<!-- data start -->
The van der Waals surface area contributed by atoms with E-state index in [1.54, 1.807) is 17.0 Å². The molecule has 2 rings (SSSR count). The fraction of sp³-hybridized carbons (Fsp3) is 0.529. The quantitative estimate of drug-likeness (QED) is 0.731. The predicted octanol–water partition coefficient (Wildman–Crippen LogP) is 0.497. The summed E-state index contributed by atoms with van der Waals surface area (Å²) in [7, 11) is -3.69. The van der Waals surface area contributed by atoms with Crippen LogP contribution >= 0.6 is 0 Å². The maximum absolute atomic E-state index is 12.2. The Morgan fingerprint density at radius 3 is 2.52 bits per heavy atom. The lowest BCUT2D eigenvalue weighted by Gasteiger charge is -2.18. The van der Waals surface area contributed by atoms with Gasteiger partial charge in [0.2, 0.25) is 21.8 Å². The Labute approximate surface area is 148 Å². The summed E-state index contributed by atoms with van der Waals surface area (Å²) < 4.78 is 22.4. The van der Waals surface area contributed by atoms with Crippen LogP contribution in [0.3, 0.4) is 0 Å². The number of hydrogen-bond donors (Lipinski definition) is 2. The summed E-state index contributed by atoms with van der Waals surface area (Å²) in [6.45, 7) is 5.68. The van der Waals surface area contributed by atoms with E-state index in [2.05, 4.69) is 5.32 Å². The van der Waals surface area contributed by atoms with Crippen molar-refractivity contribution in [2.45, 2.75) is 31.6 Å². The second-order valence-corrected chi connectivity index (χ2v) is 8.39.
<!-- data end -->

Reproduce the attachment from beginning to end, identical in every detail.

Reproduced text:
The van der Waals surface area contributed by atoms with E-state index in [1.54, 1.807) is 17.0 Å². The molecule has 2 rings (SSSR count). The fraction of sp³-hybridized carbons (Fsp3) is 0.529. The quantitative estimate of drug-likeness (QED) is 0.731. The predicted octanol–water partition coefficient (Wildman–Crippen LogP) is 0.497. The summed E-state index contributed by atoms with van der Waals surface area (Å²) in [7, 11) is -3.69. The van der Waals surface area contributed by atoms with Crippen LogP contribution >= 0.6 is 0 Å². The maximum absolute atomic E-state index is 12.2. The Morgan fingerprint density at radius 3 is 2.52 bits per heavy atom. The lowest BCUT2D eigenvalue weighted by Gasteiger charge is -2.18. The van der Waals surface area contributed by atoms with Gasteiger partial charge in [0.2, 0.25) is 21.8 Å². The Labute approximate surface area is 148 Å². The summed E-state index contributed by atoms with van der Waals surface area (Å²) < 4.78 is 22.4. The van der Waals surface area contributed by atoms with Crippen LogP contribution in [0.3, 0.4) is 0 Å². The number of hydrogen-bond donors (Lipinski definition) is 2. The summed E-state index contributed by atoms with van der Waals surface area (Å²) in [6.45, 7) is 5.68. The van der Waals surface area contributed by atoms with E-state index in [2.05, 4.69) is 5.32 Å². The van der Waals surface area contributed by atoms with Crippen molar-refractivity contribution in [2.45, 2.75) is 31.6 Å². The second-order valence-corrected chi connectivity index (χ2v) is 8.39.